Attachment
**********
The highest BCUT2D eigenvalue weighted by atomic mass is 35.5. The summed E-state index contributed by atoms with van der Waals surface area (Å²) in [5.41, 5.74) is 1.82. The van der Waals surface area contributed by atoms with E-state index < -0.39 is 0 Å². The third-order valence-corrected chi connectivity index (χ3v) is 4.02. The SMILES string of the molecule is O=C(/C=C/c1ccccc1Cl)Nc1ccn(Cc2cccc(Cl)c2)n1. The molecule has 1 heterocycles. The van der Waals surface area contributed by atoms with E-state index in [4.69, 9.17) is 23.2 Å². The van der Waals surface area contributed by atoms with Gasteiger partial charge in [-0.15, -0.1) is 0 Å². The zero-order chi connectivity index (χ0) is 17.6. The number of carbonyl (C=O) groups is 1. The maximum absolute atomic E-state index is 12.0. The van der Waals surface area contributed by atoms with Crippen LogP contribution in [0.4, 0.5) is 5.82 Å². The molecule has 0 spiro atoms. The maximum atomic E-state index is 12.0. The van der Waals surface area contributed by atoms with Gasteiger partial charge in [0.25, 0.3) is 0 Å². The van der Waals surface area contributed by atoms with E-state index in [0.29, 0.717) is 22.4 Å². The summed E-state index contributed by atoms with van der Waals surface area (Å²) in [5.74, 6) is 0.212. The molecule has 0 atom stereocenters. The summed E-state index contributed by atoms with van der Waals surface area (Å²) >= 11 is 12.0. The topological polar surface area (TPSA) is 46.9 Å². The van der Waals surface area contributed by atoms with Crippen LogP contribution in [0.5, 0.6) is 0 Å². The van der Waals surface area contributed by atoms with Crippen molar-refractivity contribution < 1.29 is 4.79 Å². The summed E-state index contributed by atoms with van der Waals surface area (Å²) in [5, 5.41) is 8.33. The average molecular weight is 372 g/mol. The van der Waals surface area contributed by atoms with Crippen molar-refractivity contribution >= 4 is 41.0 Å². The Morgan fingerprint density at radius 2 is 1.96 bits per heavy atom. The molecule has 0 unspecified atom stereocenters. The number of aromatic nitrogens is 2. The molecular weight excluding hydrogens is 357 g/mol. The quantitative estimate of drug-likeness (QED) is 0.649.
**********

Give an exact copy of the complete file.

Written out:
The highest BCUT2D eigenvalue weighted by atomic mass is 35.5. The summed E-state index contributed by atoms with van der Waals surface area (Å²) in [5.41, 5.74) is 1.82. The van der Waals surface area contributed by atoms with E-state index < -0.39 is 0 Å². The third-order valence-corrected chi connectivity index (χ3v) is 4.02. The SMILES string of the molecule is O=C(/C=C/c1ccccc1Cl)Nc1ccn(Cc2cccc(Cl)c2)n1. The molecule has 1 heterocycles. The van der Waals surface area contributed by atoms with E-state index in [4.69, 9.17) is 23.2 Å². The van der Waals surface area contributed by atoms with Gasteiger partial charge in [-0.15, -0.1) is 0 Å². The zero-order chi connectivity index (χ0) is 17.6. The number of carbonyl (C=O) groups is 1. The maximum absolute atomic E-state index is 12.0. The van der Waals surface area contributed by atoms with Crippen LogP contribution in [0.4, 0.5) is 5.82 Å². The molecule has 0 spiro atoms. The maximum atomic E-state index is 12.0. The van der Waals surface area contributed by atoms with Gasteiger partial charge in [0.25, 0.3) is 0 Å². The van der Waals surface area contributed by atoms with E-state index in [0.29, 0.717) is 22.4 Å². The summed E-state index contributed by atoms with van der Waals surface area (Å²) in [5.74, 6) is 0.212. The molecule has 0 atom stereocenters. The summed E-state index contributed by atoms with van der Waals surface area (Å²) >= 11 is 12.0. The topological polar surface area (TPSA) is 46.9 Å². The van der Waals surface area contributed by atoms with Crippen LogP contribution in [0.5, 0.6) is 0 Å². The van der Waals surface area contributed by atoms with Crippen molar-refractivity contribution < 1.29 is 4.79 Å². The summed E-state index contributed by atoms with van der Waals surface area (Å²) in [5, 5.41) is 8.33. The average molecular weight is 372 g/mol. The van der Waals surface area contributed by atoms with Crippen molar-refractivity contribution >= 4 is 41.0 Å². The Morgan fingerprint density at radius 2 is 1.96 bits per heavy atom. The molecule has 0 unspecified atom stereocenters. The number of aromatic nitrogens is 2. The molecular weight excluding hydrogens is 357 g/mol. The quantitative estimate of drug-likeness (QED) is 0.649.